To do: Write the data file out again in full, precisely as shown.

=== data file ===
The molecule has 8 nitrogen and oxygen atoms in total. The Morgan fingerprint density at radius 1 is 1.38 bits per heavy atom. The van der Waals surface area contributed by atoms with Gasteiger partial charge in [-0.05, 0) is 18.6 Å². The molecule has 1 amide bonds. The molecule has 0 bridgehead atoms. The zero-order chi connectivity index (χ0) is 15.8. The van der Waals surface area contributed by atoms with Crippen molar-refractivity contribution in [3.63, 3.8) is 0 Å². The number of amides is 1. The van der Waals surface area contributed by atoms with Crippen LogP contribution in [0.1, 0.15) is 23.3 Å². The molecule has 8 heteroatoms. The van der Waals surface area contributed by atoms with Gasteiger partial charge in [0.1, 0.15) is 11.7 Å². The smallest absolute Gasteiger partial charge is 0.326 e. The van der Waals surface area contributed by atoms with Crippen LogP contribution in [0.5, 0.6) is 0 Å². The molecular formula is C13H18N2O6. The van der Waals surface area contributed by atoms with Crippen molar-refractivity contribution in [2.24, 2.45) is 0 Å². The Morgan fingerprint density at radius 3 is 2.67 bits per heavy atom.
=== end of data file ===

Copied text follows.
The molecule has 8 nitrogen and oxygen atoms in total. The Morgan fingerprint density at radius 1 is 1.38 bits per heavy atom. The van der Waals surface area contributed by atoms with Gasteiger partial charge in [-0.05, 0) is 18.6 Å². The molecule has 1 amide bonds. The molecule has 0 bridgehead atoms. The zero-order chi connectivity index (χ0) is 15.8. The van der Waals surface area contributed by atoms with Crippen molar-refractivity contribution in [3.63, 3.8) is 0 Å². The number of amides is 1. The van der Waals surface area contributed by atoms with Crippen LogP contribution in [0.1, 0.15) is 23.3 Å². The molecule has 8 heteroatoms. The van der Waals surface area contributed by atoms with Gasteiger partial charge in [0.1, 0.15) is 11.7 Å². The smallest absolute Gasteiger partial charge is 0.326 e. The van der Waals surface area contributed by atoms with Crippen LogP contribution in [0.5, 0.6) is 0 Å². The molecular formula is C13H18N2O6. The van der Waals surface area contributed by atoms with Crippen molar-refractivity contribution in [2.24, 2.45) is 0 Å². The Morgan fingerprint density at radius 3 is 2.67 bits per heavy atom.